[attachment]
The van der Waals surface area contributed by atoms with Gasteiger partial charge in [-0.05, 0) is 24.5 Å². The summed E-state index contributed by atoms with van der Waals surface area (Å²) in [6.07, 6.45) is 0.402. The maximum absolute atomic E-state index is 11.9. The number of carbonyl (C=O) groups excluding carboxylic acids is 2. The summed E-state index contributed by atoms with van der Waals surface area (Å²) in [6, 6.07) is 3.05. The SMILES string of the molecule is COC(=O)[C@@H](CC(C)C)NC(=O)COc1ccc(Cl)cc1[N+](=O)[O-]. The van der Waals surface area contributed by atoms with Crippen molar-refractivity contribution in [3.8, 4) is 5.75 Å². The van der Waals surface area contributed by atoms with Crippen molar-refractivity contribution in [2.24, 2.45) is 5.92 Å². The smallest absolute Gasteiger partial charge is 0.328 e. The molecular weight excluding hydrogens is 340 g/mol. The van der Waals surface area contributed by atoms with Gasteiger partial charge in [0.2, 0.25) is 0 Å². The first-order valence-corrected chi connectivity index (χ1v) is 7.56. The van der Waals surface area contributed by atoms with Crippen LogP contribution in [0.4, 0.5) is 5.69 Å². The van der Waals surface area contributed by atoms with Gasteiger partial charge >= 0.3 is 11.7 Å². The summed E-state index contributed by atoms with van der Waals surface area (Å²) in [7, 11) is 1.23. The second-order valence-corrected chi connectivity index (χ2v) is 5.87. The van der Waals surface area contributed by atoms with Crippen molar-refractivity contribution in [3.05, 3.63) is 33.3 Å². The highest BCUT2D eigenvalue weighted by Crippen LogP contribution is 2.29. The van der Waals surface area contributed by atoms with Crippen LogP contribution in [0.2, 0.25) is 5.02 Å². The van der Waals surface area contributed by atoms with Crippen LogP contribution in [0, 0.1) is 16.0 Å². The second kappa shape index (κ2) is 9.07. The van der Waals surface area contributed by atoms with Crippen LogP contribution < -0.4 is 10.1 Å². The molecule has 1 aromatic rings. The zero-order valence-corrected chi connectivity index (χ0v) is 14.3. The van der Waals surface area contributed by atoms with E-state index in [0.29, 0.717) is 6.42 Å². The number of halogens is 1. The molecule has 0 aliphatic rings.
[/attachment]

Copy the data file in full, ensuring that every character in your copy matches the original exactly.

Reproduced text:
The van der Waals surface area contributed by atoms with Gasteiger partial charge in [-0.05, 0) is 24.5 Å². The summed E-state index contributed by atoms with van der Waals surface area (Å²) in [6.07, 6.45) is 0.402. The maximum absolute atomic E-state index is 11.9. The number of carbonyl (C=O) groups excluding carboxylic acids is 2. The summed E-state index contributed by atoms with van der Waals surface area (Å²) in [6, 6.07) is 3.05. The SMILES string of the molecule is COC(=O)[C@@H](CC(C)C)NC(=O)COc1ccc(Cl)cc1[N+](=O)[O-]. The van der Waals surface area contributed by atoms with Crippen molar-refractivity contribution in [3.8, 4) is 5.75 Å². The van der Waals surface area contributed by atoms with Crippen molar-refractivity contribution in [2.24, 2.45) is 5.92 Å². The smallest absolute Gasteiger partial charge is 0.328 e. The molecular weight excluding hydrogens is 340 g/mol. The van der Waals surface area contributed by atoms with Gasteiger partial charge in [0.2, 0.25) is 0 Å². The first-order valence-corrected chi connectivity index (χ1v) is 7.56. The van der Waals surface area contributed by atoms with Crippen LogP contribution in [0.4, 0.5) is 5.69 Å². The van der Waals surface area contributed by atoms with Gasteiger partial charge >= 0.3 is 11.7 Å². The summed E-state index contributed by atoms with van der Waals surface area (Å²) in [7, 11) is 1.23. The second-order valence-corrected chi connectivity index (χ2v) is 5.87. The van der Waals surface area contributed by atoms with Crippen molar-refractivity contribution in [3.05, 3.63) is 33.3 Å². The highest BCUT2D eigenvalue weighted by Crippen LogP contribution is 2.29. The van der Waals surface area contributed by atoms with Crippen LogP contribution in [0.2, 0.25) is 5.02 Å². The van der Waals surface area contributed by atoms with Crippen LogP contribution in [0, 0.1) is 16.0 Å². The second kappa shape index (κ2) is 9.07. The van der Waals surface area contributed by atoms with Crippen LogP contribution < -0.4 is 10.1 Å². The molecule has 1 aromatic rings. The zero-order valence-corrected chi connectivity index (χ0v) is 14.3. The van der Waals surface area contributed by atoms with E-state index in [0.29, 0.717) is 6.42 Å². The number of halogens is 1. The molecule has 0 aliphatic rings.